(AP) -- Years ago, Comcast Corp. CEO Brian Roberts was asked at a conference what kept him awake at night. His answer: A new technology that would severely hurt the cable TV business.
His fears haven't come to fruition yet. But the growing popularity of watching shows, movies and other content streamed over the Internet or over cell phone networks make the cable pipe less important for video than it ever has been in the history of the business.
Now Comcast is in talks with General Electric Co. to take a 51 percent stake in NBC Universal. The nation's largest cable operator is expected to pay $4 billion to $6 billion in cash, merge its cable networks into a spun-off NBC Universal and help shoulder $10 billion to $12 billion of debt at the new company.
By owning the content itself - NBC Universal's assets include the NBC network, movie studios and several cable channels - Comcast stands to make money no matter where a show is viewed.
Such leverage is welcome at a time when cable is losing basic cable subscribers to competitors and growth is slowing at its Internet and phone businesses. Meanwhile, fees it pays to programmers such as NBC Universal continue to climb.
"This is about the future of content distribution," said James McQuivey, media analyst at Forrester Research. "It's going to be different. It's going to be multiplatform."
On Friday, Comcast's hand in the deal strengthened when Time Warner Inc.'s CEO, Jeff Bewkes, said at a conference in Washington, D.C., that he's not interested in NBC Universal.
Time Warner is already whittling the slate of films it puts out each year. Time Warner, which owns HBO, CNN and other cable networks, could have a better fit with NBC Universal's cable networks, but Time Warner says it's not interested in those assets either.
Speaking to reporters in India on Friday, GE chief executive Jeffrey Immelt said that "discussions are ongoing" over GE's plans for NBC. Immelt said those discussions include an initial public offering or "other partnerships," but he did not specifically mention reports of the Comcast talks.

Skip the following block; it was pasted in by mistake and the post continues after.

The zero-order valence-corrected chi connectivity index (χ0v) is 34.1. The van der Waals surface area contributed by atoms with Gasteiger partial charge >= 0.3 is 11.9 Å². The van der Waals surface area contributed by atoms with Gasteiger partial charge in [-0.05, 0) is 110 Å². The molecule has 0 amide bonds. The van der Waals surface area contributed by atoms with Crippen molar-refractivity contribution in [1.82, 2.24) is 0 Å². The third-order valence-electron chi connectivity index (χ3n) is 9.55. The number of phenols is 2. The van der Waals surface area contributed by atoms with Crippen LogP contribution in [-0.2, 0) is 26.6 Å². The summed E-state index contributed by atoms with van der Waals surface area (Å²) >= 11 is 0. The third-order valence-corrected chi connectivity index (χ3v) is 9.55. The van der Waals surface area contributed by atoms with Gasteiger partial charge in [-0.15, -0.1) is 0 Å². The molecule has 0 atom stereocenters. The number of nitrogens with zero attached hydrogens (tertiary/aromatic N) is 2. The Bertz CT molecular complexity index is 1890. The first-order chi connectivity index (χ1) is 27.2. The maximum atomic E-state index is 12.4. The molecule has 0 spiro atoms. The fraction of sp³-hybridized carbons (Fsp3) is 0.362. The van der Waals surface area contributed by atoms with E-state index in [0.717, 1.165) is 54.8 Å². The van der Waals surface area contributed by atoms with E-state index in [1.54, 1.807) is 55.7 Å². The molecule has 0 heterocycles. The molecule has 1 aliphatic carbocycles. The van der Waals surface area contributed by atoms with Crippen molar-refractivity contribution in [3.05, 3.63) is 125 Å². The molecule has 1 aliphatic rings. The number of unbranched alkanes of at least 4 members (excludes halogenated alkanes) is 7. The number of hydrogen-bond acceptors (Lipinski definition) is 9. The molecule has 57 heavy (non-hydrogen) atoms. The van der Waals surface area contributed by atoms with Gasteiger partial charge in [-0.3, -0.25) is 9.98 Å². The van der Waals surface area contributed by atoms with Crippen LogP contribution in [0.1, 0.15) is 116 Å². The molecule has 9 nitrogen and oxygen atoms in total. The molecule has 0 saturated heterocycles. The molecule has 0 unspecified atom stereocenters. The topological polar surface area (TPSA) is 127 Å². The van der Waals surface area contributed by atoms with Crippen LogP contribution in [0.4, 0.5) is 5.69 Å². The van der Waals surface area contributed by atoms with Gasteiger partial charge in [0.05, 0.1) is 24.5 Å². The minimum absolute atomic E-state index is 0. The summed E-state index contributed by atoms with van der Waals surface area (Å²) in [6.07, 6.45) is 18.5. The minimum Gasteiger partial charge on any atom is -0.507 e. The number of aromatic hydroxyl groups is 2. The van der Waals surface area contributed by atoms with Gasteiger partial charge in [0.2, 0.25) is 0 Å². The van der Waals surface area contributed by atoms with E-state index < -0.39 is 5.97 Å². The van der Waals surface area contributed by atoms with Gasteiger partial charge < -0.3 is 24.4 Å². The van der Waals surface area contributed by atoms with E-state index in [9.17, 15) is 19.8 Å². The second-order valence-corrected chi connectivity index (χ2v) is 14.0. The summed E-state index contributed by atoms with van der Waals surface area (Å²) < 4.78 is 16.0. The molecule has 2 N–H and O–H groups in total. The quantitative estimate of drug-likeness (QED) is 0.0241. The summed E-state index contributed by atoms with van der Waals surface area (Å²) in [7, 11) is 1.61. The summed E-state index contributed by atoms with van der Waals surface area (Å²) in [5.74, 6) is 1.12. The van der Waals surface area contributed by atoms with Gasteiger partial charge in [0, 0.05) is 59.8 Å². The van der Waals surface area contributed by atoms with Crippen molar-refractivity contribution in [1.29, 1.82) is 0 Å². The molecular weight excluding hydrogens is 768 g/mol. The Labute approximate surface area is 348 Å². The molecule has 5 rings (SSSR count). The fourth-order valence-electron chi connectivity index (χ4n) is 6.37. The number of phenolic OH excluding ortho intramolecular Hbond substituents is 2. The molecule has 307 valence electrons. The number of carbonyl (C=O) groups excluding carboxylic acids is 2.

With control of NBC Universal, Comcast will have a big say in the future of online video. Hulu.com, a popular free video streaming site, is jointly owned by NBC Universal. Comcast is in trials to bring cable TV shows to the Internet free to subscribers.
With NBC Universal, Comcast would make money from programming fees it would charge cable and satellite TV operators and phone companies that offer video. It could shorten the time it takes for a movie to land in video on demand. Moreover, Comcast would not have to pay NBC for content.
"It gives them an opportunity to shape the digital future," said Chris Marangi, an analyst at Gabelli & Co., a Comcast shareholder.
But investors have mixed feelings about the deal.
As two days of falling stock prices attest, they are skittish that a run for NBC Universal is Walt Disney Co. redux. Five years ago, Comcast made a failed $54 billion hostile bid for Disney. Since then, Comcast has made no secret that it still wants content.
Barclays Capital analyst Vijay Jayant doesn't see the deal as a good use of capital. He said investors viewed Comcast's bid as "empire building," and they don't see any synergies with this purchase, such as improved efficiencies or cost savings.
Shares of Philadelphia-based Comcast fell 43 cents, or 2.7 percent, to end Friday at $15.24. The stock fell over 7 percent on Thursday.
But others see an opportunity by Comcast to grab valuable NBC programming at a price that's manageable for the cable operator.
Wells Fargo analyst Marci Ryvicker upgraded Comcast to "outperform" from "marketperform." Her reasoning: Comcast isn't issuing stock to buy NBC Universal, thereby not diluting the holdings of existing shareholders. The entertainment company also gives Comcast another avenue of growth, she said.
To be sure, Comcast is adding content to its cable TV business soon after Time Warner Inc. found it more feasible to separate from its cable operations, Time Warner Cable Inc.
Comcast also will inherit the ratings and advertising struggles at the NBC network, a business model in decline. Analysts say there's bound to be intense regulatory scrutiny that might force an arms-length relationship between Comcast and NBC Universal.
But Robert Routh, director at Wedge Partners who follows cable, media and entertainment industries, said Comcast actually will be separating its cable and content assets.
Comcast is contributing its cable networks, including E!, Style and Versus, to the spun-off NBC Universal. The cable business will stay with Comcast. Such a separation would unlock the value of Comcast's cable networks, which isn't being reflected in its stock price.
"It's actually quite brilliant," Routh said.
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